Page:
es! So it was with Owen: although constantly visited in prison by his faithful wife--although conscious of his own innocence--and although daily receiving assurances of hope from a numerous circle of friends--yet still his spirit drooped; the gloom of imprisonment, the idea of danger, the ignominy of public execution and all the horrors of innocent conviction, gradually wore away his mental strength; and when the assize time approached, he was but a thin shadow of the former bluff, healthy Owen Duncan. In so short a time as this, can care and harrowing thought exercise its influence on the human frame!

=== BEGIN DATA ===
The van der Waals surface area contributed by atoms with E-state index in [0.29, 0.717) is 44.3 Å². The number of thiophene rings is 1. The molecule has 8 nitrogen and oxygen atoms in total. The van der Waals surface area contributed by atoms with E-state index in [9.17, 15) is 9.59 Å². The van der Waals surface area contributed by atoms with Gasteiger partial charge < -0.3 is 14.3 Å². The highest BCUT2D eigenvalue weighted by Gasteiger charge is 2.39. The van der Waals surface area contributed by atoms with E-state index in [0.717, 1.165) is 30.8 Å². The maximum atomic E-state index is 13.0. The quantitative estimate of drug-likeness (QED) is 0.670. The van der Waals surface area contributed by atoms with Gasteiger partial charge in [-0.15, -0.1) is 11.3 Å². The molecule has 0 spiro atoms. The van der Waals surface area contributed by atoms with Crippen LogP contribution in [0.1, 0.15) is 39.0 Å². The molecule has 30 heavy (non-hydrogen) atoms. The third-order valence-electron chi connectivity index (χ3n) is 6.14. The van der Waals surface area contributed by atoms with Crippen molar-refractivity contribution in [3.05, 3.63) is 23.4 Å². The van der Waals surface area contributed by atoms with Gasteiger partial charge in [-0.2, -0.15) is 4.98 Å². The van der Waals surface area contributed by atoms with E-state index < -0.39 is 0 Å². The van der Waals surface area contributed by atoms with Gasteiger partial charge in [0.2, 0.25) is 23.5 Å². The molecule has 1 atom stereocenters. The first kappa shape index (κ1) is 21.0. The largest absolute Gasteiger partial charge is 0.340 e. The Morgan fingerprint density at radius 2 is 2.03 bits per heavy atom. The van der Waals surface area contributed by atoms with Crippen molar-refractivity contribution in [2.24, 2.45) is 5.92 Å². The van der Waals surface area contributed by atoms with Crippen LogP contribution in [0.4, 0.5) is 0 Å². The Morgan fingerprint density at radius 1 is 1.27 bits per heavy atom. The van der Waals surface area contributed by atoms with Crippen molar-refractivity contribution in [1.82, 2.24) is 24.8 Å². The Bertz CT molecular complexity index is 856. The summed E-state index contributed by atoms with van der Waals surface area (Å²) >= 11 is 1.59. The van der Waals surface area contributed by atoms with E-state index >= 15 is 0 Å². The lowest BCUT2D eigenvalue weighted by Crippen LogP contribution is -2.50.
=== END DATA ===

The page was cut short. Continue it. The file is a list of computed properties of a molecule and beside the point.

Never was there a finer or more heavenly morning than that which ushered in the day of trial. The court-house was crowded to suffocation, the mob outside fearfully numerous, and never before, perhaps, was Ennis in such a state of feverish excitement. Daly's murder was as nought in the minds of all, in comparison with Duncan's accusation. Alas! the former was an occurrence of too frequent repetition, to b